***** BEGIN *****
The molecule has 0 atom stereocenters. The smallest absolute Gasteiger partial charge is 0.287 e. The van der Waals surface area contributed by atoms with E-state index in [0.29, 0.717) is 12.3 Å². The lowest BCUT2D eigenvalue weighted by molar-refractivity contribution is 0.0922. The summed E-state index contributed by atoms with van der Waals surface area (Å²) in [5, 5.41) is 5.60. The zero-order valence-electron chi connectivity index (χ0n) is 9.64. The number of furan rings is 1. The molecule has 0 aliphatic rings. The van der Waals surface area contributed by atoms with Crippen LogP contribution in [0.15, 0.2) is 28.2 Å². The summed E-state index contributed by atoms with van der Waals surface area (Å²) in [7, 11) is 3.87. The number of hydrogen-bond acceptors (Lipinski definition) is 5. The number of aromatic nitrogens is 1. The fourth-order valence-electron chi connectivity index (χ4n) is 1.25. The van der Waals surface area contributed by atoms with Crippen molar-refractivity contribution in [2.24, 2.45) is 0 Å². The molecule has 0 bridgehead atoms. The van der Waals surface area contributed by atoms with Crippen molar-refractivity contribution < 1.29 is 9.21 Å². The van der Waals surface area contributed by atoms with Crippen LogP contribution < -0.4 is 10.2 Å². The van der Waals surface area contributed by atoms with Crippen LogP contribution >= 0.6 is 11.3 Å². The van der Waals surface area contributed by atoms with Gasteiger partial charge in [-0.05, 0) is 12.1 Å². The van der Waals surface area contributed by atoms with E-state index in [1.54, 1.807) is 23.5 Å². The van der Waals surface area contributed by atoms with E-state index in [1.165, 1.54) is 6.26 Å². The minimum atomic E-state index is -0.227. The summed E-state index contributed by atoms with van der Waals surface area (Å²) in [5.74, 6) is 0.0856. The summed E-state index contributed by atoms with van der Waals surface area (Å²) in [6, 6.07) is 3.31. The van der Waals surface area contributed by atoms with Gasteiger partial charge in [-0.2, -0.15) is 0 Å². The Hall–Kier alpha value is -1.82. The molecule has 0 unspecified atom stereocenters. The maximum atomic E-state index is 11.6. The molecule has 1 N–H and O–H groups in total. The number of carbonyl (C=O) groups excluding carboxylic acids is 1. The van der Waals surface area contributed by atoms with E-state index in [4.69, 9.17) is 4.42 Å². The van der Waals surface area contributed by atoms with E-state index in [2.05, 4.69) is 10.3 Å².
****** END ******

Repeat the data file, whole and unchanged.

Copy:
The molecule has 0 atom stereocenters. The smallest absolute Gasteiger partial charge is 0.287 e. The van der Waals surface area contributed by atoms with E-state index in [0.29, 0.717) is 12.3 Å². The lowest BCUT2D eigenvalue weighted by molar-refractivity contribution is 0.0922. The summed E-state index contributed by atoms with van der Waals surface area (Å²) in [5, 5.41) is 5.60. The zero-order valence-electron chi connectivity index (χ0n) is 9.64. The number of furan rings is 1. The molecule has 0 aliphatic rings. The van der Waals surface area contributed by atoms with Crippen LogP contribution in [0.15, 0.2) is 28.2 Å². The summed E-state index contributed by atoms with van der Waals surface area (Å²) in [7, 11) is 3.87. The number of hydrogen-bond acceptors (Lipinski definition) is 5. The number of aromatic nitrogens is 1. The fourth-order valence-electron chi connectivity index (χ4n) is 1.25. The van der Waals surface area contributed by atoms with Crippen molar-refractivity contribution in [2.24, 2.45) is 0 Å². The molecule has 0 bridgehead atoms. The van der Waals surface area contributed by atoms with Crippen molar-refractivity contribution < 1.29 is 9.21 Å². The van der Waals surface area contributed by atoms with Crippen LogP contribution < -0.4 is 10.2 Å². The van der Waals surface area contributed by atoms with Crippen LogP contribution >= 0.6 is 11.3 Å². The van der Waals surface area contributed by atoms with Gasteiger partial charge in [-0.05, 0) is 12.1 Å². The van der Waals surface area contributed by atoms with E-state index in [1.54, 1.807) is 23.5 Å². The van der Waals surface area contributed by atoms with E-state index in [1.165, 1.54) is 6.26 Å². The minimum atomic E-state index is -0.227. The summed E-state index contributed by atoms with van der Waals surface area (Å²) in [5.74, 6) is 0.0856. The summed E-state index contributed by atoms with van der Waals surface area (Å²) in [6, 6.07) is 3.31. The van der Waals surface area contributed by atoms with Gasteiger partial charge in [-0.2, -0.15) is 0 Å². The Hall–Kier alpha value is -1.82. The molecule has 0 unspecified atom stereocenters. The maximum atomic E-state index is 11.6. The molecule has 1 N–H and O–H groups in total. The number of carbonyl (C=O) groups excluding carboxylic acids is 1. The van der Waals surface area contributed by atoms with E-state index in [4.69, 9.17) is 4.42 Å². The van der Waals surface area contributed by atoms with E-state index in [2.05, 4.69) is 10.3 Å².